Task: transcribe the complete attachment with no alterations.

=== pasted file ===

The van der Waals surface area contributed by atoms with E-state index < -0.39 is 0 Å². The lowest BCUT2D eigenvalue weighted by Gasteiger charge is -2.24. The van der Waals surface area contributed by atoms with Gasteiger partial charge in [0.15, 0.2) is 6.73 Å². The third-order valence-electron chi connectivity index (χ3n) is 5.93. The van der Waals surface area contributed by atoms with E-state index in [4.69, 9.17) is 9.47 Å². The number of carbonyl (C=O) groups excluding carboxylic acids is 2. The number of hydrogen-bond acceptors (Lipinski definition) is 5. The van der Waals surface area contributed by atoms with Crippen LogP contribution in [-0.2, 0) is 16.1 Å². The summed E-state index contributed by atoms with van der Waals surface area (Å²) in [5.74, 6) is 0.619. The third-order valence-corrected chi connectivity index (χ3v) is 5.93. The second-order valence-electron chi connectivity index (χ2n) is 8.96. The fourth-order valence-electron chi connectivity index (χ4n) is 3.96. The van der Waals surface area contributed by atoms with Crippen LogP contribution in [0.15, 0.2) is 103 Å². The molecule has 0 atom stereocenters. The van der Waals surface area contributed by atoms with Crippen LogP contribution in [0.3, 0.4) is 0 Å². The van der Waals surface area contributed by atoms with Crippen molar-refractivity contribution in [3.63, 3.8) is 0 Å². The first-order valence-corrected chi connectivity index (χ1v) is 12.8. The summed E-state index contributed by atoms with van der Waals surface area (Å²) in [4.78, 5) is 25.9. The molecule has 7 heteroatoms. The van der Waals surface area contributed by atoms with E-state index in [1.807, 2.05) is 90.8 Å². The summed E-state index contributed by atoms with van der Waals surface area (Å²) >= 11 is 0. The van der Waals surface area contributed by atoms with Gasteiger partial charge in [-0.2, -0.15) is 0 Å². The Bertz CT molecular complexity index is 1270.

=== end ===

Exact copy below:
The van der Waals surface area contributed by atoms with E-state index < -0.39 is 0 Å². The lowest BCUT2D eigenvalue weighted by Gasteiger charge is -2.24. The van der Waals surface area contributed by atoms with Gasteiger partial charge in [0.15, 0.2) is 6.73 Å². The third-order valence-electron chi connectivity index (χ3n) is 5.93. The van der Waals surface area contributed by atoms with E-state index in [4.69, 9.17) is 9.47 Å². The number of carbonyl (C=O) groups excluding carboxylic acids is 2. The number of hydrogen-bond acceptors (Lipinski definition) is 5. The van der Waals surface area contributed by atoms with Crippen LogP contribution in [-0.2, 0) is 16.1 Å². The summed E-state index contributed by atoms with van der Waals surface area (Å²) in [5.74, 6) is 0.619. The third-order valence-corrected chi connectivity index (χ3v) is 5.93. The second-order valence-electron chi connectivity index (χ2n) is 8.96. The fourth-order valence-electron chi connectivity index (χ4n) is 3.96. The van der Waals surface area contributed by atoms with Crippen LogP contribution in [0.15, 0.2) is 103 Å². The molecule has 0 atom stereocenters. The van der Waals surface area contributed by atoms with Crippen LogP contribution in [0.3, 0.4) is 0 Å². The van der Waals surface area contributed by atoms with Crippen molar-refractivity contribution in [3.63, 3.8) is 0 Å². The first-order valence-corrected chi connectivity index (χ1v) is 12.8. The summed E-state index contributed by atoms with van der Waals surface area (Å²) in [4.78, 5) is 25.9. The molecule has 7 heteroatoms. The van der Waals surface area contributed by atoms with E-state index in [1.807, 2.05) is 90.8 Å². The summed E-state index contributed by atoms with van der Waals surface area (Å²) >= 11 is 0. The van der Waals surface area contributed by atoms with Gasteiger partial charge in [-0.2, -0.15) is 0 Å². The Bertz CT molecular complexity index is 1270.